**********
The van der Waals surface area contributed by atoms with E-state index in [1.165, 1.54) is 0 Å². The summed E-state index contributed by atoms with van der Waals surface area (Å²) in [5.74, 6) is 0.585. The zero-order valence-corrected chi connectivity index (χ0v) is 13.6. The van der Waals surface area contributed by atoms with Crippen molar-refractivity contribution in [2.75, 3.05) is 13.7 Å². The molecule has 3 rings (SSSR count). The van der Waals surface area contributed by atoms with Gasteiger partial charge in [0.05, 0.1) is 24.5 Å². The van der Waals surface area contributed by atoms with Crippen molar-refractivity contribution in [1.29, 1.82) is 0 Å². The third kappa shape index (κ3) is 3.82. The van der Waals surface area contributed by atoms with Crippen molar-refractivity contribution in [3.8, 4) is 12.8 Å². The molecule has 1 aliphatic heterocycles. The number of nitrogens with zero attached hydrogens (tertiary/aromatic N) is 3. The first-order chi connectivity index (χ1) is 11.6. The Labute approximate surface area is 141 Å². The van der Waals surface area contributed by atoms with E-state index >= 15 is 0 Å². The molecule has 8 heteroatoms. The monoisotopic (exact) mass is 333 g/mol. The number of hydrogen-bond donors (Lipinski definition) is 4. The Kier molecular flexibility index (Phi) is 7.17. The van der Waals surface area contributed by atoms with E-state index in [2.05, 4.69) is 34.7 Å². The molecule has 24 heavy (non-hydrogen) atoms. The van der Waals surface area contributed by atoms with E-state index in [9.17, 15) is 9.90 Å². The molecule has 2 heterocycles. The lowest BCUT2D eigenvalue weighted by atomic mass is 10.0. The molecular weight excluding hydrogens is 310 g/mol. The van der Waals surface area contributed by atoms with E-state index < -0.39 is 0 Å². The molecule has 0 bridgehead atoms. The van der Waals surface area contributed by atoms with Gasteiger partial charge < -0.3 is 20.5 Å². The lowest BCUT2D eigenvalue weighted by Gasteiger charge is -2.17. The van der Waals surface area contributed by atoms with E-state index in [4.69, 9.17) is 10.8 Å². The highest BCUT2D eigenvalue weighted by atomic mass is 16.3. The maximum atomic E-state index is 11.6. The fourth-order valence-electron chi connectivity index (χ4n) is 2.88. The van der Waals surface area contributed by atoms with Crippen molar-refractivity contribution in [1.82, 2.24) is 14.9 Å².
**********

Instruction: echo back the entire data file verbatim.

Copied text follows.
The van der Waals surface area contributed by atoms with E-state index in [1.165, 1.54) is 0 Å². The summed E-state index contributed by atoms with van der Waals surface area (Å²) in [5.74, 6) is 0.585. The zero-order valence-corrected chi connectivity index (χ0v) is 13.6. The van der Waals surface area contributed by atoms with Crippen molar-refractivity contribution in [2.75, 3.05) is 13.7 Å². The molecule has 3 rings (SSSR count). The van der Waals surface area contributed by atoms with Gasteiger partial charge in [0.05, 0.1) is 24.5 Å². The van der Waals surface area contributed by atoms with Crippen molar-refractivity contribution in [1.29, 1.82) is 0 Å². The third kappa shape index (κ3) is 3.82. The van der Waals surface area contributed by atoms with Crippen molar-refractivity contribution in [3.8, 4) is 12.8 Å². The molecule has 1 aliphatic heterocycles. The number of nitrogens with zero attached hydrogens (tertiary/aromatic N) is 3. The first-order chi connectivity index (χ1) is 11.6. The Labute approximate surface area is 141 Å². The van der Waals surface area contributed by atoms with E-state index >= 15 is 0 Å². The molecule has 8 heteroatoms. The monoisotopic (exact) mass is 333 g/mol. The number of hydrogen-bond donors (Lipinski definition) is 4. The Kier molecular flexibility index (Phi) is 7.17. The van der Waals surface area contributed by atoms with E-state index in [2.05, 4.69) is 34.7 Å². The molecule has 24 heavy (non-hydrogen) atoms. The van der Waals surface area contributed by atoms with E-state index in [9.17, 15) is 9.90 Å². The molecule has 2 heterocycles. The lowest BCUT2D eigenvalue weighted by atomic mass is 10.0. The molecular weight excluding hydrogens is 310 g/mol. The van der Waals surface area contributed by atoms with E-state index < -0.39 is 0 Å². The molecule has 0 bridgehead atoms. The van der Waals surface area contributed by atoms with Gasteiger partial charge < -0.3 is 20.5 Å². The lowest BCUT2D eigenvalue weighted by Gasteiger charge is -2.17. The van der Waals surface area contributed by atoms with E-state index in [4.69, 9.17) is 10.8 Å². The highest BCUT2D eigenvalue weighted by atomic mass is 16.3. The maximum atomic E-state index is 11.6. The fourth-order valence-electron chi connectivity index (χ4n) is 2.88. The van der Waals surface area contributed by atoms with Crippen molar-refractivity contribution in [1.82, 2.24) is 14.9 Å².